Mar 30, 2021 07:39 PM

Blacklisted Apple Supplier Offloads Camera Module Business

Ofilm says it’s selling its camera module business that counted Apple as one of its main customers for $369 million.  Photo: VCG
Ofilm says it’s selling its camera module business that counted Apple as one of its main customers for $369 million. Photo: VCG

Ofilm Group Co. Ltd. (002456.SZ) said it will sell its camera module unit — whose major clients include Apple Inc. — to a domestic rival, after its blacklisting last year by the U.S. led the iPhone-maker to recently sever the relationship.

Semiconductor-maker Wingtech Technology Co. Ltd. (600745.SH) has agreed to buy the business from Shenzhen-based Ofilm for 2.42 billion yuan ($369 million), according to a Monday statement from Ofilm.

The announcement came two weeks after Ofilm said one of its top foreign clients terminated a purchase agreement without naming the company. It later confirmed that the customer was Apple, which had been using Ofilm’s camera modules in its iPhones. 

Ofilm’s troubles date back to July, when it was one of 11 companies put on a blacklist barring it from accessing U.S. technologies by the administration of then-President Donald Trump.

Trump’s administration aggressively used such blacklistings in its final two years to stop Chinese companies from buying a wide range of core technologies needed to make their products, and also to cut off their access to U.S. investment and capital markets. That left many blacklisted companies scrambling to find alternate suppliers, or sometimes to even dispose of affected manufacturing operations like the one being sold by Ofilm.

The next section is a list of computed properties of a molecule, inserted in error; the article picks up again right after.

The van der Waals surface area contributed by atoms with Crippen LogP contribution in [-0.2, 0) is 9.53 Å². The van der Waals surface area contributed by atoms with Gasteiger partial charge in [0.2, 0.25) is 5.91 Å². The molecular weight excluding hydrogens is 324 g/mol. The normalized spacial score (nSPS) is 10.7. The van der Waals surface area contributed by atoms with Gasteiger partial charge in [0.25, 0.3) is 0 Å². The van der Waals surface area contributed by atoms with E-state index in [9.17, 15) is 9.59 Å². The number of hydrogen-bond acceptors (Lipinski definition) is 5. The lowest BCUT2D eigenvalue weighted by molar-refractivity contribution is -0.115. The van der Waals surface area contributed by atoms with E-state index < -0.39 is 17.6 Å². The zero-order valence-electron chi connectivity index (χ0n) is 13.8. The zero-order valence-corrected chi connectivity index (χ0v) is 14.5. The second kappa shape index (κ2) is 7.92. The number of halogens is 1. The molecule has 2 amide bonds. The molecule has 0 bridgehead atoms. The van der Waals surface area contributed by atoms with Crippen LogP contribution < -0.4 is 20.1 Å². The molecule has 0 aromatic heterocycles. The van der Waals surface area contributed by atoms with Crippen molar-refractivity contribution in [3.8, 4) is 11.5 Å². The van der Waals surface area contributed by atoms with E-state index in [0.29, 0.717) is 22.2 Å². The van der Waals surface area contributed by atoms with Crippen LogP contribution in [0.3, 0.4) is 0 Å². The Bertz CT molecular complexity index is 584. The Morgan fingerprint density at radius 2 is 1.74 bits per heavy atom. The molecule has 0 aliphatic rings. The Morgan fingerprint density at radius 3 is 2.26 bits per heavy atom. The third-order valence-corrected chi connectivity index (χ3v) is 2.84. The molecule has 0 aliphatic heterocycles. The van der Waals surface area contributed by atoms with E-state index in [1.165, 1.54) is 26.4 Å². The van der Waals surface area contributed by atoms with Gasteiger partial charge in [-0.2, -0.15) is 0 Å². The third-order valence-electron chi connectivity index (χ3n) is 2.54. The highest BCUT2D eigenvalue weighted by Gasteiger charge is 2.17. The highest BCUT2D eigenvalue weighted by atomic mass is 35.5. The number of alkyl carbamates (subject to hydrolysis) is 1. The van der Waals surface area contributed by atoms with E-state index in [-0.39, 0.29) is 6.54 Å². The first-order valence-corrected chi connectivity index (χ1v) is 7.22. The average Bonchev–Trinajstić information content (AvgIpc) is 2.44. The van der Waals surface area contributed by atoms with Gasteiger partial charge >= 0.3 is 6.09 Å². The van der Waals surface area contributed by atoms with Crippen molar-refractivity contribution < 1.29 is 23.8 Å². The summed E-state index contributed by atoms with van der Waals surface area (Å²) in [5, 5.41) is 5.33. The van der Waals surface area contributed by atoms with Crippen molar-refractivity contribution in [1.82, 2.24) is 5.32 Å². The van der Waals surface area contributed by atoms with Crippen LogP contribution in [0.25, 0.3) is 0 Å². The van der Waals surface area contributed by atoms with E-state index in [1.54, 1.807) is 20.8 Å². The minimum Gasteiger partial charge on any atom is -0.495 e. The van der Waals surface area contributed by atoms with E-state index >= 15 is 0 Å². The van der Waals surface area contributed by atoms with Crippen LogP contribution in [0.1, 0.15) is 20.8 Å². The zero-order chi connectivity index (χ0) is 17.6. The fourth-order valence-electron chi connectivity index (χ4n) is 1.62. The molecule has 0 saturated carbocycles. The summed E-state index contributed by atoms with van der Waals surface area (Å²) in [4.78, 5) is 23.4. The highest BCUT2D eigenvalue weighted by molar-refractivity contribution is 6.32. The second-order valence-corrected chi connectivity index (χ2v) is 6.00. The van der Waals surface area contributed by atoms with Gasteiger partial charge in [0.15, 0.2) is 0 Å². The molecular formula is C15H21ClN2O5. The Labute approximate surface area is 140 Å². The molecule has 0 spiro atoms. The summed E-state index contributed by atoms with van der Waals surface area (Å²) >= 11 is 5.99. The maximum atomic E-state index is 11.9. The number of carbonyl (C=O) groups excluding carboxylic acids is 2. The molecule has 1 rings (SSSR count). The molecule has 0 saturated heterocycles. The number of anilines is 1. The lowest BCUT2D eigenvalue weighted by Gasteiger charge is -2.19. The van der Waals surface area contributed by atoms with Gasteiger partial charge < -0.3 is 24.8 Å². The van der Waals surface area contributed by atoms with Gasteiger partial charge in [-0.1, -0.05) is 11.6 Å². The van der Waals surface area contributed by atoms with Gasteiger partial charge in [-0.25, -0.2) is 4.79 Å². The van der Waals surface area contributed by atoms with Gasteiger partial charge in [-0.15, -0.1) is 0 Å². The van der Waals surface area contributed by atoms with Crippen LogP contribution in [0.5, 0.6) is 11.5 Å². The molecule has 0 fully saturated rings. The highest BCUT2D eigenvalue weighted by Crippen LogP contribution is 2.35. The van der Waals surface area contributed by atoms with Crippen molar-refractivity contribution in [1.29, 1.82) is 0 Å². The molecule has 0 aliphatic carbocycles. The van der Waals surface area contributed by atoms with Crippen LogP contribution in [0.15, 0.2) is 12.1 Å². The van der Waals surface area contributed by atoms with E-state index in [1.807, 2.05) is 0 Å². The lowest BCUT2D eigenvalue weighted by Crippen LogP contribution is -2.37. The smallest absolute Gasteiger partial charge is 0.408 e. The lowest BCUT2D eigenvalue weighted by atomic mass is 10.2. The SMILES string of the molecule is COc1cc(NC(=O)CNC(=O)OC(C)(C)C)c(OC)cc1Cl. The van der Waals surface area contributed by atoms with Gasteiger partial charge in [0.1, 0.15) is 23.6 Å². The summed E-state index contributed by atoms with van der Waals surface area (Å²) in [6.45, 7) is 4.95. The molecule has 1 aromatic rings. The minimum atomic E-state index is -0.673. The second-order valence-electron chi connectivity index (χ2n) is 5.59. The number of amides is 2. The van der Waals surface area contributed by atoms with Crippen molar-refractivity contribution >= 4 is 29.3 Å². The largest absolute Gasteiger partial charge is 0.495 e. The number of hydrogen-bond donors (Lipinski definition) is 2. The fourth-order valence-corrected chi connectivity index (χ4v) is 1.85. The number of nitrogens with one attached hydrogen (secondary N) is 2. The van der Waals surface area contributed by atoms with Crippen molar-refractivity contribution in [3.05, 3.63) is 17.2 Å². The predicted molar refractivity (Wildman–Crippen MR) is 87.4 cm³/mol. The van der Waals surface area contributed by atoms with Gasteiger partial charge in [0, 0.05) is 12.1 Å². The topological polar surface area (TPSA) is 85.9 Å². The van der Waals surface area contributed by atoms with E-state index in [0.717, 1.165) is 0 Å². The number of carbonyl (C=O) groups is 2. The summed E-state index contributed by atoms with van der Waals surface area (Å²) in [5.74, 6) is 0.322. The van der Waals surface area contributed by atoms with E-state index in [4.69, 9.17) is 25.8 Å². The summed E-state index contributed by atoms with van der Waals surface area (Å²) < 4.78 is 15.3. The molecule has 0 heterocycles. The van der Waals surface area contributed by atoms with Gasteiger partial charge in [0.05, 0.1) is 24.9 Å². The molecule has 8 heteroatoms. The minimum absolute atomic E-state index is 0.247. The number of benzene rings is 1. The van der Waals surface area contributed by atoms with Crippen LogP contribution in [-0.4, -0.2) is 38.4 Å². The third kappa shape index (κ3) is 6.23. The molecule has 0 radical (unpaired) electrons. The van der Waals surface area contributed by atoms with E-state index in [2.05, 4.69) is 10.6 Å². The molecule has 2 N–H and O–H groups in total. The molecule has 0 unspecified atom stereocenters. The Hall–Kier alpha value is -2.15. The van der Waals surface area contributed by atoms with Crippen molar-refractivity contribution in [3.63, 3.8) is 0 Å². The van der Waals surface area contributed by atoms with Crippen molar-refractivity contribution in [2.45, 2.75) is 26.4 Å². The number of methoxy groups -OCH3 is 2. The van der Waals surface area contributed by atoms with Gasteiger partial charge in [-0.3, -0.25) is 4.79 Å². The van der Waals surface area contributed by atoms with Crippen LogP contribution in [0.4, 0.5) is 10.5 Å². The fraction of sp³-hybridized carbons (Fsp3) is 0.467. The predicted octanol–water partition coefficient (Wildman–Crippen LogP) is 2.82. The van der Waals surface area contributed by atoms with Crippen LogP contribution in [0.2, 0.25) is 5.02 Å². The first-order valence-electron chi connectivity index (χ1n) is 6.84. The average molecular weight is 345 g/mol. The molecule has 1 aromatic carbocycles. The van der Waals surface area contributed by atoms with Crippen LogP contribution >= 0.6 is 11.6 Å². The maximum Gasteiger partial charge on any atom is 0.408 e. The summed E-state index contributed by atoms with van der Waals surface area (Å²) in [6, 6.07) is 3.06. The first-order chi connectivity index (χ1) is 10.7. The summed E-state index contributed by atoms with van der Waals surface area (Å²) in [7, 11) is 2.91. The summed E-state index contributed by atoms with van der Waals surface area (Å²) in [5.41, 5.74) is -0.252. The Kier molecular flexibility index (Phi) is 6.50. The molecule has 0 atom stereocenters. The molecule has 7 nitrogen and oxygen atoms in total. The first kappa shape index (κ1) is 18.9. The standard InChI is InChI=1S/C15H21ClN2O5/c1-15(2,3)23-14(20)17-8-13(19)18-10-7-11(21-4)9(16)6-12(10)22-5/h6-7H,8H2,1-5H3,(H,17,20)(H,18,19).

The Trump administration typically cited factors like human rights violations, ties to China’s military and ties to the China Communist Party for its actions. That led Beijing to call on Washington to halt the “arbitrary suppression” of Chinese companies, and also to call on the country to become more self-sufficient in key technologies.

Ofilm said its plan will see it sell two main assets, including 100% of its micro-camera maker Guangzhou Delta Imaging Technology Co. Ltd., for 1.7 billion yuan. That company made a profit of 339 million yuan on sales of 4.6 billion yuan last year.

Additionally, Ofilm will sell the lens-making operations of its Jiangxi Jingrun Optics Co. Ltd. unit to Wingtech for 720 million yuan. That business makes equipment used for manufacturing cameras, including ultrasonic cleaning machines, automatic assembling machines for flexible circuit boards and chip bonding machines.

After the deal is complete, Wingtech will take over the business of supplying camera modules for Apple, giving it a place in the U.S. tech giant’s global supply chain. Ofilm earned its place in Apple’s supply chain in 2016 after it acquired a Guangzhou factory supplying camera modules to the U.S. tech giant from Sony Corp. for $234 million.

Ofilm had said on March 19 that Apple planned to terminate its partnership with the company in the second quarter. It said its supply deal with Apple would continue until March 31, and its orders in the first two months of this year grew 5.52%. The Apple business contributed 22.51% and 30% of Ofilm’s revenue in 2019 and 2020, according to its filings.

Telecoms equipment giant Huawei found itself in a situation similar last year after the Trump administration cut off its supply of microchips for its thriving smartphone business. As a result, Huawei also ended up selling its lower-end Honor smartphone business to a domestic company last year, in hope that the move would allow the unit get its access microchips back. 

Contact reporter Anniek Bao ( and editor Yang Ge (

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